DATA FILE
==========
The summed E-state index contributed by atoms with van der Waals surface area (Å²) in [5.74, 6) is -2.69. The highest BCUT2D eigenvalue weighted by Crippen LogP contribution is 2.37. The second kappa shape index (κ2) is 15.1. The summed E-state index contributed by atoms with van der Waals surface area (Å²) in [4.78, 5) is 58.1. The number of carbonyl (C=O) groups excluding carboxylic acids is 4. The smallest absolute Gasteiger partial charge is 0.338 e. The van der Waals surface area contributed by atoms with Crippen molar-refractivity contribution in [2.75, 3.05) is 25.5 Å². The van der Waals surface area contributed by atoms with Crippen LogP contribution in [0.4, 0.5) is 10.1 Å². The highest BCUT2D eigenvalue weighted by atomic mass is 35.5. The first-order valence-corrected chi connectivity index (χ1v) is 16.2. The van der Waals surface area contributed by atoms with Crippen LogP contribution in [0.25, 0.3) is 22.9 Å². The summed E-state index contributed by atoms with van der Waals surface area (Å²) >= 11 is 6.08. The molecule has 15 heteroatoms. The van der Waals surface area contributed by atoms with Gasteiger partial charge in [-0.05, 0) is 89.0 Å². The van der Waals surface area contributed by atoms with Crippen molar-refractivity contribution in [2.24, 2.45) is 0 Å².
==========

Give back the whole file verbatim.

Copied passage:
The summed E-state index contributed by atoms with van der Waals surface area (Å²) in [5.74, 6) is -2.69. The highest BCUT2D eigenvalue weighted by Crippen LogP contribution is 2.37. The second kappa shape index (κ2) is 15.1. The summed E-state index contributed by atoms with van der Waals surface area (Å²) in [4.78, 5) is 58.1. The number of carbonyl (C=O) groups excluding carboxylic acids is 4. The smallest absolute Gasteiger partial charge is 0.338 e. The van der Waals surface area contributed by atoms with Crippen molar-refractivity contribution in [2.75, 3.05) is 25.5 Å². The van der Waals surface area contributed by atoms with Crippen LogP contribution in [0.4, 0.5) is 10.1 Å². The highest BCUT2D eigenvalue weighted by atomic mass is 35.5. The first-order valence-corrected chi connectivity index (χ1v) is 16.2. The van der Waals surface area contributed by atoms with Crippen LogP contribution in [0.25, 0.3) is 22.9 Å². The summed E-state index contributed by atoms with van der Waals surface area (Å²) >= 11 is 6.08. The molecule has 15 heteroatoms. The van der Waals surface area contributed by atoms with Gasteiger partial charge in [-0.05, 0) is 89.0 Å². The van der Waals surface area contributed by atoms with Crippen molar-refractivity contribution in [2.24, 2.45) is 0 Å².